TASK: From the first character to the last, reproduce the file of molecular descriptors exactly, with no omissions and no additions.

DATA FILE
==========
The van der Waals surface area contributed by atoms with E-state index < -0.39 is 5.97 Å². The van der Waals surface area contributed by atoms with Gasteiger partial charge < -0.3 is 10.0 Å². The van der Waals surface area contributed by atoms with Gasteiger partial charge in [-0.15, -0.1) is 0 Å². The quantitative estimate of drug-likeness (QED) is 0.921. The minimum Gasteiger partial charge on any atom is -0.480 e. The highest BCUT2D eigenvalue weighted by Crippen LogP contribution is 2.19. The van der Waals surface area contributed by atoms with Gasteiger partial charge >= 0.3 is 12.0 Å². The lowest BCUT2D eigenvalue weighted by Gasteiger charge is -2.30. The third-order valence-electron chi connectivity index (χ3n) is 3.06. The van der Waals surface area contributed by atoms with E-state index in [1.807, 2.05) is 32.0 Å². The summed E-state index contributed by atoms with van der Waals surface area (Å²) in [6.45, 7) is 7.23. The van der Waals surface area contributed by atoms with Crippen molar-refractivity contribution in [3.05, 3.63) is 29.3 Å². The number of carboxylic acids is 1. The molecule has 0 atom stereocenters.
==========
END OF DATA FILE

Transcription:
The van der Waals surface area contributed by atoms with E-state index < -0.39 is 5.97 Å². The van der Waals surface area contributed by atoms with Gasteiger partial charge < -0.3 is 10.0 Å². The van der Waals surface area contributed by atoms with Gasteiger partial charge in [-0.15, -0.1) is 0 Å². The quantitative estimate of drug-likeness (QED) is 0.921. The minimum Gasteiger partial charge on any atom is -0.480 e. The highest BCUT2D eigenvalue weighted by Crippen LogP contribution is 2.19. The van der Waals surface area contributed by atoms with Gasteiger partial charge >= 0.3 is 12.0 Å². The lowest BCUT2D eigenvalue weighted by Gasteiger charge is -2.30. The third-order valence-electron chi connectivity index (χ3n) is 3.06. The van der Waals surface area contributed by atoms with E-state index in [1.807, 2.05) is 32.0 Å². The summed E-state index contributed by atoms with van der Waals surface area (Å²) in [6.45, 7) is 7.23. The van der Waals surface area contributed by atoms with Crippen molar-refractivity contribution in [3.05, 3.63) is 29.3 Å². The number of carboxylic acids is 1. The molecule has 0 atom stereocenters.